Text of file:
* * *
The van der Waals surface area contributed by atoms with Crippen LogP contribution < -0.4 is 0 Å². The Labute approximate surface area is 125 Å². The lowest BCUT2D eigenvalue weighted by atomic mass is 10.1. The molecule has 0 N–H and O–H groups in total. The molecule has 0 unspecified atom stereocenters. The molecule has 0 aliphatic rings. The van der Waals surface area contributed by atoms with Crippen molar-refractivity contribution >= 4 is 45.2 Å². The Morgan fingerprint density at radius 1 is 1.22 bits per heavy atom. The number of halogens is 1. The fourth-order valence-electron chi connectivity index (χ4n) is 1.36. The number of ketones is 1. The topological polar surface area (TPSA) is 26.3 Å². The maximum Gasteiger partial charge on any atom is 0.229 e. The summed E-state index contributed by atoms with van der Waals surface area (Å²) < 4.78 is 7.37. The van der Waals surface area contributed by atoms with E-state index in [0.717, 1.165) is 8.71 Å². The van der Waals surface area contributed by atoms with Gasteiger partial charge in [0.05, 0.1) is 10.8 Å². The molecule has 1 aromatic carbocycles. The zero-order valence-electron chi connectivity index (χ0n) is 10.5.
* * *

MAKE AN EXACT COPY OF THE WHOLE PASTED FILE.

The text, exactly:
The van der Waals surface area contributed by atoms with Crippen LogP contribution < -0.4 is 0 Å². The Labute approximate surface area is 125 Å². The lowest BCUT2D eigenvalue weighted by atomic mass is 10.1. The molecule has 0 N–H and O–H groups in total. The molecule has 0 unspecified atom stereocenters. The molecule has 0 aliphatic rings. The van der Waals surface area contributed by atoms with Crippen molar-refractivity contribution >= 4 is 45.2 Å². The Morgan fingerprint density at radius 1 is 1.22 bits per heavy atom. The number of halogens is 1. The fourth-order valence-electron chi connectivity index (χ4n) is 1.36. The number of ketones is 1. The topological polar surface area (TPSA) is 26.3 Å². The maximum Gasteiger partial charge on any atom is 0.229 e. The summed E-state index contributed by atoms with van der Waals surface area (Å²) < 4.78 is 7.37. The van der Waals surface area contributed by atoms with E-state index in [0.717, 1.165) is 8.71 Å². The van der Waals surface area contributed by atoms with Gasteiger partial charge in [0.05, 0.1) is 10.8 Å². The molecule has 1 aromatic carbocycles. The zero-order valence-electron chi connectivity index (χ0n) is 10.5.